Higher Education Crisis

14 January 2020 12:20 am - 0     - {{hitsCtrl.values.hits}}

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Higher Education Minister Dr. Bandula Gunawardane has said that the government would monitor and regularise the private institutions that send Sri Lankan students to foreign universities. He had said this on Sunday after visiting the home of one of the three female students who had died in Azerbaijan due to suffocation while pursuing higher studies at a university in that country.   


Although it is not clear whether the Minister’s statement had anything to do with the deaths of the students in Azerbaijan, needless to say that monitoring and regularising these mushrooming institutions that play the middleman’s role between the Sri Lankan students and the foreign universities is a long felt need. One can find an amazing number of institutions advertising themselves in newspapers after results of the GCE Ordinary level and Advanced Level examinations are released every year.   


Education, especially the higher education in Sri Lanka is in a mess with them not having a proper compatibility with the country’s labour market in particular and the economy in general. From the beginning of the education of a child, parents face enormous problems. First they find it difficult to enroll their child in a “good” school as there is a vast disparity between schools in terms of facilities and resources, creating a tough competition among students to enter into “good” schools. There are schools with swimming pools while there are schools without drinking water facility.   


Then after Grade 9 the students face the challenge of preparing themselves for the OL exam as they feel that even the “best” school in the country does not cater to their needs. Thus even students from highly popular schools and ridiculously even those from so-called international schools find solace in tuition classes.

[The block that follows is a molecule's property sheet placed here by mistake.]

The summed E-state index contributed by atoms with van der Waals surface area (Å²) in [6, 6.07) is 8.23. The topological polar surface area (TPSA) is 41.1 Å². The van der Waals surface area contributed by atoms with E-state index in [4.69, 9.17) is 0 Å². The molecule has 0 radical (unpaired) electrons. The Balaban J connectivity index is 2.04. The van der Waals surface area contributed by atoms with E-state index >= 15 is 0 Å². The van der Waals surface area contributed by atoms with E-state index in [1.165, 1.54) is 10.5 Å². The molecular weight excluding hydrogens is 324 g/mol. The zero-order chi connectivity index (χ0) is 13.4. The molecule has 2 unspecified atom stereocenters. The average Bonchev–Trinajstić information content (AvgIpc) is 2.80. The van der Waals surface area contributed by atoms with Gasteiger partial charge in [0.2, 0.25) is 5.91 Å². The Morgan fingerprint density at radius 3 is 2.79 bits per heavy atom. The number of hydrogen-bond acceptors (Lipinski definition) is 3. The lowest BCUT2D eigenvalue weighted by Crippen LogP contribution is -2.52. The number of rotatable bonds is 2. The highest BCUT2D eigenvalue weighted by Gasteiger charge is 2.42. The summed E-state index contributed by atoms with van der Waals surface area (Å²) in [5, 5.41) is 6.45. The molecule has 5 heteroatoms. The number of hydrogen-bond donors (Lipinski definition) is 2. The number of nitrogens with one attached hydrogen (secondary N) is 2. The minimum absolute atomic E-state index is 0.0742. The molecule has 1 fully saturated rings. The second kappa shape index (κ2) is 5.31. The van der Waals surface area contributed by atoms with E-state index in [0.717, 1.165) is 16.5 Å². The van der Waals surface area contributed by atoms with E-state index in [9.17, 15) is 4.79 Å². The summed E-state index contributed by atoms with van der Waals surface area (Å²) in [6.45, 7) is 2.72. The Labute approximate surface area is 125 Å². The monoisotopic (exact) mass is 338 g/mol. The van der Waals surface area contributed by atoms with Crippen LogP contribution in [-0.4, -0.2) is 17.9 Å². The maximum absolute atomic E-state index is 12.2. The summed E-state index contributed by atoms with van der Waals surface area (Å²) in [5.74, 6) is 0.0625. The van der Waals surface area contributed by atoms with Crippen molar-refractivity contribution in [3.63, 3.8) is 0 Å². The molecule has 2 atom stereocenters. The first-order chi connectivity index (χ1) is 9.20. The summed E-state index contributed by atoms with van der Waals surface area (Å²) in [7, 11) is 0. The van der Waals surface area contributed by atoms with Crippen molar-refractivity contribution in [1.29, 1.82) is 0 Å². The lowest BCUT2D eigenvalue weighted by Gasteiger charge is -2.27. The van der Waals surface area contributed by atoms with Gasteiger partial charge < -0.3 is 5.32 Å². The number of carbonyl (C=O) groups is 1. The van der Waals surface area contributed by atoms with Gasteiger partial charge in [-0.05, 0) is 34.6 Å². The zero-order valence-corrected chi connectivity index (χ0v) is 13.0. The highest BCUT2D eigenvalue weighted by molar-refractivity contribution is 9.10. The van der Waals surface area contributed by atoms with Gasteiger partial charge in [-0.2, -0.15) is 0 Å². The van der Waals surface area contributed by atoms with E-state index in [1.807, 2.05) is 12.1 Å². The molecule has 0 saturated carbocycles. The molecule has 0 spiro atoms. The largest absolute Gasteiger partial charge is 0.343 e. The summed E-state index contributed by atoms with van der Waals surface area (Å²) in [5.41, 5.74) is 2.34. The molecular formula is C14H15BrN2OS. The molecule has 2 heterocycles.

After OL, there is nobody with them to guide them and they are left to themselves to find the way forward – at least to decide the subject stream they should follow initially. With lack of knowledge about labour market and the career opportunities that lie ahead of individual subject streams, except few such as medicine, parents and the teachers are also clueless in helping the students in selecting those streams. Besides, students are deprived of the opportunity to follow the stream of their choice in their school due to lack of facilities. Thus, students have to make the decision based on hearsay or aimlessly.   


Besides, the fear that they would be stranded again after AL as only a fraction -about one fifth - of the students who succeed in AL exam would enter into state universities would haunt them. It is here that the “brokers” in education enter the scene while another set of private higher education institutions –local as well as foreign- lure the students. With lack of knowledge about these institutions students have to gamble with their life paying hundreds of thousands of rupees to these brokers and higher education institutions without the assurance that it would pay off.   


There are no statistics on the students who succeeded and failed in higher education after being lured by these institutions as this has thus far been a neglected issue. These are not new institutions. They have been functioning for more than two decades and Minister Gunawardane must be appreciated for taking this issue seriously, at least now.   


The solution lies in the expansion of higher education opportunities locally that would be compatible with the expansion of the economy. Despite President Gotabaya Rajapaksa promising during the Presidential election campaign that all qualified students would be enrolled to state universities once he assumed office, this, no doubt would be a long term project, as the quantity must entail quality. President Rajapaksa in his policy statement on January 3 also said “The education sector can be a significant foreign exchange earner. A large number of Sri Lankan students presently study at higher educational institutes in Asia. Instead of sending our students abroad for higher education at a high cost, we should introduce a programme to attract foreign students to Sri Lanka. We must prepare short term and long term programmes to improve the global ranking of our universities.” We pray that this would be a reality and not wishful thinking.   

 

 

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